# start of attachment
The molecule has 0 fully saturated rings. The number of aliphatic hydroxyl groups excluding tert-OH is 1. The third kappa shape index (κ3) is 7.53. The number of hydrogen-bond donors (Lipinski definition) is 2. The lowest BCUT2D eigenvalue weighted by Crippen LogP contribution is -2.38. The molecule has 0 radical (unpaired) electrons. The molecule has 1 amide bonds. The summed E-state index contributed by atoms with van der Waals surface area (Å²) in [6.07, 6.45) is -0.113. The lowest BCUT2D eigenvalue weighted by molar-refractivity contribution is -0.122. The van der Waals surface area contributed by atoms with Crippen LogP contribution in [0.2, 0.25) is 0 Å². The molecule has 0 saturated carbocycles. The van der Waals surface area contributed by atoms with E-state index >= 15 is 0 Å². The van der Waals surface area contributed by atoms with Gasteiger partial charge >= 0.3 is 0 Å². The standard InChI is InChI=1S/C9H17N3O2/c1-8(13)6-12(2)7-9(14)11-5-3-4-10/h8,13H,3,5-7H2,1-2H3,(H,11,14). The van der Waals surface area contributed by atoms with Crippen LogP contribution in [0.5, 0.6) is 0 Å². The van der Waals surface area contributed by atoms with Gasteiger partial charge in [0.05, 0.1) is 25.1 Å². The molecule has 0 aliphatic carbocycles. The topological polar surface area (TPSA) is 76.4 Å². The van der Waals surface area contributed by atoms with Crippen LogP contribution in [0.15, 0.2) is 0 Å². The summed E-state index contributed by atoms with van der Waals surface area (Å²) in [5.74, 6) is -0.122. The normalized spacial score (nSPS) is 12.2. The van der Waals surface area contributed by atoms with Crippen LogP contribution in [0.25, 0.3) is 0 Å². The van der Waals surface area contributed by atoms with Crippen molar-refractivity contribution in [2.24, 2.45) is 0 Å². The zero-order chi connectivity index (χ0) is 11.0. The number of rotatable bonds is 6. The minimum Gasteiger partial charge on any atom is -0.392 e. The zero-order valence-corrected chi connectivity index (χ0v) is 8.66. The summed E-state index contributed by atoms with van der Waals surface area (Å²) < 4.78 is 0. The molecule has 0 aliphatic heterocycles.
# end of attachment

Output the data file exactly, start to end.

The molecule has 0 fully saturated rings. The number of aliphatic hydroxyl groups excluding tert-OH is 1. The third kappa shape index (κ3) is 7.53. The number of hydrogen-bond donors (Lipinski definition) is 2. The lowest BCUT2D eigenvalue weighted by Crippen LogP contribution is -2.38. The molecule has 0 radical (unpaired) electrons. The molecule has 1 amide bonds. The summed E-state index contributed by atoms with van der Waals surface area (Å²) in [6.07, 6.45) is -0.113. The lowest BCUT2D eigenvalue weighted by molar-refractivity contribution is -0.122. The van der Waals surface area contributed by atoms with Crippen LogP contribution in [0.2, 0.25) is 0 Å². The molecule has 0 saturated carbocycles. The van der Waals surface area contributed by atoms with E-state index >= 15 is 0 Å². The van der Waals surface area contributed by atoms with Gasteiger partial charge >= 0.3 is 0 Å². The standard InChI is InChI=1S/C9H17N3O2/c1-8(13)6-12(2)7-9(14)11-5-3-4-10/h8,13H,3,5-7H2,1-2H3,(H,11,14). The van der Waals surface area contributed by atoms with Crippen LogP contribution in [0.5, 0.6) is 0 Å². The van der Waals surface area contributed by atoms with Gasteiger partial charge in [0.05, 0.1) is 25.1 Å². The molecule has 0 aliphatic carbocycles. The topological polar surface area (TPSA) is 76.4 Å². The van der Waals surface area contributed by atoms with Crippen LogP contribution in [0.15, 0.2) is 0 Å². The summed E-state index contributed by atoms with van der Waals surface area (Å²) in [5.74, 6) is -0.122. The normalized spacial score (nSPS) is 12.2. The van der Waals surface area contributed by atoms with Crippen LogP contribution in [0.25, 0.3) is 0 Å². The van der Waals surface area contributed by atoms with Crippen molar-refractivity contribution in [2.24, 2.45) is 0 Å². The zero-order chi connectivity index (χ0) is 11.0. The number of rotatable bonds is 6. The minimum Gasteiger partial charge on any atom is -0.392 e. The zero-order valence-corrected chi connectivity index (χ0v) is 8.66. The summed E-state index contributed by atoms with van der Waals surface area (Å²) < 4.78 is 0. The molecule has 0 aliphatic heterocycles.